When Women Marched and Men Rioted

Florence F. Noyes dressed as Liberty in 1913 Women's Suffrage march in Washington, D.C. (Photo source: Library of Congress)Florence F. Noyes dressed as Liberty in 1913 Women's Suffrage march in Washington, D.C. (Photo source: Library of Congress) March is the time of year when we celebrate Women’s History, and the Smithsonian has scheduled several special events at its museums. In March 2013, the National Museum of American History opened a special exhibit commemorating the 100th anniversary of the National Women’s Suffrage Parade held in D.C.

It was quite a memorable occasion.

On March 3, 1913 some five thousand women prepared to march down the center of Pennsylvania Avenue to show the city and the nation that they meant business. The march was planned for the day before Woodrow Wilson’s inauguration and the hope was that he and the citizens of D.C. would be influenced in the suffragists’ cry for an amendment to the Constitution.  The parade was a pageant-filled display of artistry and beauty; the newspapers raved over the floats and colors. The herald of the parade, Inez Milholland, was chosen as much for her “charm and loveliness” as for the work she’d done the suffrage movement.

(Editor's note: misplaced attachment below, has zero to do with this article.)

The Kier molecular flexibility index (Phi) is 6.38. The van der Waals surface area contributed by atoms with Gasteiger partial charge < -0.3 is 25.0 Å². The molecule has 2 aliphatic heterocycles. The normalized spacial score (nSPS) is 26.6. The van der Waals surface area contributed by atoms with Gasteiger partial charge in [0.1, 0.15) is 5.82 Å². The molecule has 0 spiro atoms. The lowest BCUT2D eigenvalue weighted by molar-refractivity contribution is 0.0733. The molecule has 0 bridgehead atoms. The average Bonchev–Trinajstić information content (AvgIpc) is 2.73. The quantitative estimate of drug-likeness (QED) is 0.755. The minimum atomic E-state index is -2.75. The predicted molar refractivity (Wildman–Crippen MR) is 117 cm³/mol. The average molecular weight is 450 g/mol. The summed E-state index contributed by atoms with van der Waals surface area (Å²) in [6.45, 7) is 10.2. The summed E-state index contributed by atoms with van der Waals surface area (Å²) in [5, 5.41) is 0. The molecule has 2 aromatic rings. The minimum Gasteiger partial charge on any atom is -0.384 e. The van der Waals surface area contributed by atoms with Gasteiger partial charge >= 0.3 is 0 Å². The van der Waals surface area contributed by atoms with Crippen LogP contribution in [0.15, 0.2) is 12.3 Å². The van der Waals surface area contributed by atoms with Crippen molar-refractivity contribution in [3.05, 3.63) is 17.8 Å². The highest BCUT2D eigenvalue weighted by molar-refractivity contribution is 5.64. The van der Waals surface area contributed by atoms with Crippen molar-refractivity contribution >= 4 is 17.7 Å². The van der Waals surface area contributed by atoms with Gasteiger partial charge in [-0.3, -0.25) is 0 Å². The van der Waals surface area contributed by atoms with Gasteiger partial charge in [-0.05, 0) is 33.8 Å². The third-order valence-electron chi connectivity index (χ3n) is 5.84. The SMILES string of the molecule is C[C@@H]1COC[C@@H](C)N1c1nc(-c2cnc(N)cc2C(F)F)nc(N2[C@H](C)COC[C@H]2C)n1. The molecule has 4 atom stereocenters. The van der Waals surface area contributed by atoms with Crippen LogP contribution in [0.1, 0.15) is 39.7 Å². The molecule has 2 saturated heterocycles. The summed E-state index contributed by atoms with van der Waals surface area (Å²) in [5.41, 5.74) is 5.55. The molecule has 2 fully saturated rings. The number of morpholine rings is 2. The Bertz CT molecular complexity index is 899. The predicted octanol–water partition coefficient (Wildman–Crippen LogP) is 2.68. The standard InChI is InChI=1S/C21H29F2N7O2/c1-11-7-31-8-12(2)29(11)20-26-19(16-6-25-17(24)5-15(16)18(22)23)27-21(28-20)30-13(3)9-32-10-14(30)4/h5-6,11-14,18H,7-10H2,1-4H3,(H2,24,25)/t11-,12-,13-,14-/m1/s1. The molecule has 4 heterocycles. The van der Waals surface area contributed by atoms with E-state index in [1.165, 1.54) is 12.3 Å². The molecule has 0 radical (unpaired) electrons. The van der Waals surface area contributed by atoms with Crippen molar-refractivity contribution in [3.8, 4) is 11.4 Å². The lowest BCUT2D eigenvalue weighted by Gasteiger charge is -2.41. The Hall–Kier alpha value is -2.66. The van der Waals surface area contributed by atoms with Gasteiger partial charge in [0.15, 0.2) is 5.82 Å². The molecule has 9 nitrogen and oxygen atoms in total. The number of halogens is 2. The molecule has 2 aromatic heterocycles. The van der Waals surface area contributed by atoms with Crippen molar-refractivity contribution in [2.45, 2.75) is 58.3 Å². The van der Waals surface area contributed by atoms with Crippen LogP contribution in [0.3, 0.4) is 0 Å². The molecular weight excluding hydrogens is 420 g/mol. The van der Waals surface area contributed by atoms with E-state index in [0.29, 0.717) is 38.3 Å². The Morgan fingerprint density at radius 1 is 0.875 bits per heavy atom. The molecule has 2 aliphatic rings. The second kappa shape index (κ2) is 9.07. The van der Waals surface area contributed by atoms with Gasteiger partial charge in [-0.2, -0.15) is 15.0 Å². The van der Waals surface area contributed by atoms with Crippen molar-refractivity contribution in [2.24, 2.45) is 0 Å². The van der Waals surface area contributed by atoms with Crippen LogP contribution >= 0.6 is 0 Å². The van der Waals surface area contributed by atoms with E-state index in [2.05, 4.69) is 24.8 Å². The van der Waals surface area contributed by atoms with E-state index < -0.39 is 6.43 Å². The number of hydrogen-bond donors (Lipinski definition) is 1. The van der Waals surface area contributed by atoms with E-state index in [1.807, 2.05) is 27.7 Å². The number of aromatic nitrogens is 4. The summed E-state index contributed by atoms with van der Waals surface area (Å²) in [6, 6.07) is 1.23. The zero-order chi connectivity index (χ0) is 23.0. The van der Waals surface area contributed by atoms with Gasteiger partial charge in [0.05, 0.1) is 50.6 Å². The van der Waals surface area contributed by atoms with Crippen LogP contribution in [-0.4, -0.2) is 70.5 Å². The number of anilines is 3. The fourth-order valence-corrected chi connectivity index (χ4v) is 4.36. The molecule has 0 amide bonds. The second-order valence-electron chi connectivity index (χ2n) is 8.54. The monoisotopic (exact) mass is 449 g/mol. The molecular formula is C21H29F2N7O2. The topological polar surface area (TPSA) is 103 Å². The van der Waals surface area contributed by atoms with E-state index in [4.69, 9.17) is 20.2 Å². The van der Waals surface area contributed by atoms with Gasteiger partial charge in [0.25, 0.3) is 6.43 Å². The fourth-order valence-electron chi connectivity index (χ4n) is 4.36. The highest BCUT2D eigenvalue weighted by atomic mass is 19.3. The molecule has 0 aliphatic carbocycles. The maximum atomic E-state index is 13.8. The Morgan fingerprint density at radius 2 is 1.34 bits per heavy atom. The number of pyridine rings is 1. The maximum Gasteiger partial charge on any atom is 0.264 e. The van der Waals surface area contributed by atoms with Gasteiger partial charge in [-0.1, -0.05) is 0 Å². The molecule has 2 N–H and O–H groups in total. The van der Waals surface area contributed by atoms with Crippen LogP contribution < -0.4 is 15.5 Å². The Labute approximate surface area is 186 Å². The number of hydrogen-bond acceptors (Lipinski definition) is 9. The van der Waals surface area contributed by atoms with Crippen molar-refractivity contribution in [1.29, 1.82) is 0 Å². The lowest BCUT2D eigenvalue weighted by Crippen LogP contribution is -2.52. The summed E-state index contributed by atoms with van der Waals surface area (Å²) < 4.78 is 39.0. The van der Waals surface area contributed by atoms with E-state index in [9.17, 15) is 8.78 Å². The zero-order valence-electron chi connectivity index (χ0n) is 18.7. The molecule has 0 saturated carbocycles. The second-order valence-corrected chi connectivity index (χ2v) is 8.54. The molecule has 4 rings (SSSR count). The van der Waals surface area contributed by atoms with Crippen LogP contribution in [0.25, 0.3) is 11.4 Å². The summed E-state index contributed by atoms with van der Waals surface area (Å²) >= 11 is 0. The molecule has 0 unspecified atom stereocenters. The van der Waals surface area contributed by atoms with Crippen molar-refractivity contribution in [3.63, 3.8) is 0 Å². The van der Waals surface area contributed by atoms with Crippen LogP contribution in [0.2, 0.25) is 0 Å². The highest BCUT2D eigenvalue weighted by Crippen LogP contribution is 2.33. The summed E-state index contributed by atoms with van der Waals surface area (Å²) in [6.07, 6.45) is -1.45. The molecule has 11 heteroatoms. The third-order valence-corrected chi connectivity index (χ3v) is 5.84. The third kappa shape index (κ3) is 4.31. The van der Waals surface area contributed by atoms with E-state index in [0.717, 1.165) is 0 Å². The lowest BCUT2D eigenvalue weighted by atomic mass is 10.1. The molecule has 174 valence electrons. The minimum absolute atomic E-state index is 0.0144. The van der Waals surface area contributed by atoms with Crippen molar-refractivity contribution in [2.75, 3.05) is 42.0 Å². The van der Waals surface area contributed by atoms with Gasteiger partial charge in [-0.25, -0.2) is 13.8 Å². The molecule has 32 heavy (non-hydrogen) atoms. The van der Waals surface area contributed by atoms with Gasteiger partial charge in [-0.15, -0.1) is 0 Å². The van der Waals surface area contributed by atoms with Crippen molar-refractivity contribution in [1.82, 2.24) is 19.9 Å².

What the parade is really remembered for, however, are the near-riots it caused in the streets of D.C. From the get-go the parade was mobbed by angry crowds, full of men calling insults. The police escort assigned to keep the streets clear ahead of the parade was entirely unable to fulfill its function and the march had to stop several times due to clogged streets and insufficient protection of the marchers. The situation caused a national scandal and did much to lend sympathy to the suffragist cause as newspapers around the country cast scorn on the unruly crowds that accosted the women.

The exhibit has now closed, but you can view several of the featured artifacts online. Check it out!


Bland, Sidney R. “New Life in an Old Movement: Alice Paul and the Great Suffrage Parade of 1913 in Washington, D.C.Records of the Columbia Historical Society, Washington, D.C., 71/71 (1971/1972).